Getting Started with Special Needs – Get Your Resources

You are going to be dealing with autism for a very, very long time. Your first task is not to get treatment started (we actually got approved by our insurer pretty quickly for some speech therapy… a topic for another post).

Treatment needs to be “prompt” not “urgent”.

Your first task is to get signed up for all of the resources that you might be eligible for.

Or rather, start the process to get signed up for all of the resources that you might be eligible for.

At best, it is going to take a while.

NOTE: has a good first 100 days with autism document. It is good… rather optimistic from my perspective, but they cover a lot of useful material that I’m not going to go into.


So, 3 days after signing up to get the “first 100 days” document, I get another email from Autismspeaks.

They want me to buy a T-shirt.

A *****ing T-shirt!

A *****ing T-shirt?

… because that is EXACTLY what I want right now.

You’ve been warned.

In the US, this is typically:

  • Your state
  • Your insurer
  • Your school district

You are not actually going to be getting any services at this point, you are not actually signing up for services…

You are just going to be doing a lot of paperwork to get assessed to see if you qualify for resources…

… or rather, whether they are going to say “Yes” right away or not.

Welcome to bureaucracy.

Make copies, save copies.

Fill out the paperwork promptly.

Hand deliver it.

Heck, pick up the blank forms by hand if you can (I wish I’d thought of that).

Be nice. You may be dealing with these people for a long, long time.

Call first. Get a live person. Find out the right place to talk to. Find the right person to talk to. Find the right address to mail everything to. Find out their deadlines to get back to you. If no one is there, call back. Don’t wait. Everyone’s clock starts ticking once they have a form in their hand. Until then…. nothing. If there is an online process, do it. If there is a paper process, do it. Get in the system through every front door you can.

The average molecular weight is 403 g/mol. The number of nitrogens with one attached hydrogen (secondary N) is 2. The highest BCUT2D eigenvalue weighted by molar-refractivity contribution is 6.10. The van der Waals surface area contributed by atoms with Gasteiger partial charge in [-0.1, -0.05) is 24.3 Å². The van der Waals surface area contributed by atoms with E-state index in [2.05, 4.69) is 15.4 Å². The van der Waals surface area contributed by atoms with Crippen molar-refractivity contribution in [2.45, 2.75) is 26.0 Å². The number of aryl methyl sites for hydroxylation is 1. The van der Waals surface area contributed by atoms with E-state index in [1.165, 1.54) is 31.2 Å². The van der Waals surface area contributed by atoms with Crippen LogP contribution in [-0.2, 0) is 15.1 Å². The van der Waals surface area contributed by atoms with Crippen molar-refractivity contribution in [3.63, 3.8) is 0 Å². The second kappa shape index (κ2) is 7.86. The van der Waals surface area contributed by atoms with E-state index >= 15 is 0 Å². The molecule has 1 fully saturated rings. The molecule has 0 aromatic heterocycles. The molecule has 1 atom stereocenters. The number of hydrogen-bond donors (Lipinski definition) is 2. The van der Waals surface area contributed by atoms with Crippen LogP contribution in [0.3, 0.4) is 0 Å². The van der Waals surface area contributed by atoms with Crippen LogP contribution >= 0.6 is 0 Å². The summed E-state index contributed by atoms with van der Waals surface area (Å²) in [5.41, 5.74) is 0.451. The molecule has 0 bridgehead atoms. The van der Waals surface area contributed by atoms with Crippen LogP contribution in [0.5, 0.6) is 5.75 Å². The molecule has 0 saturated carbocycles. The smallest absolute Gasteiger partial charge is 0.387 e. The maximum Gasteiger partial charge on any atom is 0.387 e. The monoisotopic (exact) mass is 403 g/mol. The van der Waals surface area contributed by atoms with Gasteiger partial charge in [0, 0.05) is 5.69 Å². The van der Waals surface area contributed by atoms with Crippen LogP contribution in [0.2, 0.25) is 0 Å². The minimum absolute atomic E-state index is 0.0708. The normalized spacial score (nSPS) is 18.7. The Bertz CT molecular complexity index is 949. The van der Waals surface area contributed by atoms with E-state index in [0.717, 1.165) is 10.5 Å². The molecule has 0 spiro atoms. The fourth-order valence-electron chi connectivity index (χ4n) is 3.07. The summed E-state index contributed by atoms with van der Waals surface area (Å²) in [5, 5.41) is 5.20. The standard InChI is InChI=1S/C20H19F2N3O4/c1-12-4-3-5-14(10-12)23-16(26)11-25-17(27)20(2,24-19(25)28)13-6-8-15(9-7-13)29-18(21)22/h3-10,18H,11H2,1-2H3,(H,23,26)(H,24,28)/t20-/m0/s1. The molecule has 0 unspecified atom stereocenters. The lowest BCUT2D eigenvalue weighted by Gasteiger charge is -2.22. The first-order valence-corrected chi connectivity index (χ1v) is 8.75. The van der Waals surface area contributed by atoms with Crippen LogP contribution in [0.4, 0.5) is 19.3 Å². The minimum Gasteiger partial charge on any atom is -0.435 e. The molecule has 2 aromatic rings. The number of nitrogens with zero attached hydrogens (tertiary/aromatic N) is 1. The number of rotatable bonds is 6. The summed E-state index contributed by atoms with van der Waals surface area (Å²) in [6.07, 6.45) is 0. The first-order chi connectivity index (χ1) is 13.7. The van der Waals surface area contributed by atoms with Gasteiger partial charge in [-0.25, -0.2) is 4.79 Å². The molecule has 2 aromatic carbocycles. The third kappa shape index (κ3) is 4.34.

Fill out the forms quickly and completely. You are dealing with bureaucracies. You’ve got to feed the system. Don’t give them any excuse to not respond. Check your work. If you need to provide copies of other material (such as proof of your residence, a copy of your diagnosis), do so. Don’t mess around. Make copies of everything. Keep copies of everything. If you don’t have a scanner or copier, get one. Copy everything you get. Save everything you get. A lot of trees are going to die before you are done.

Hand deliver the forms if possible. Stop by the relevant office.Say “Hi”. Be nice. If you can’t hand deliver it, overnight the package (with proof-of-delivery receipt). If you overnight it, call to see that they received it (don’t trust the proof-of-delivery receipt). The clock doesn’t start until they’ve got the package.

Track the dates hard. Note every date. Track them. If people miss deadlines, follow up promptly. Call. Be a very polite nuisance. Warn people that “you want to know the right dates to expect a response so that you won’t call them before the deadlines”…. because you will if they miss one.

Keep your spouse up to date. This is hard. You aren’t going to see progress for a while. Perhaps a long time. You know you are in trouble when “victory” is filing a form. Welcome to your first victories.

Wait. (where I’m at as I write this). You’ve filed your forms, you’ve made your copies. You’ve set up your filing system (OK, working on setting up your filing system – I promise). Waiting sucks.

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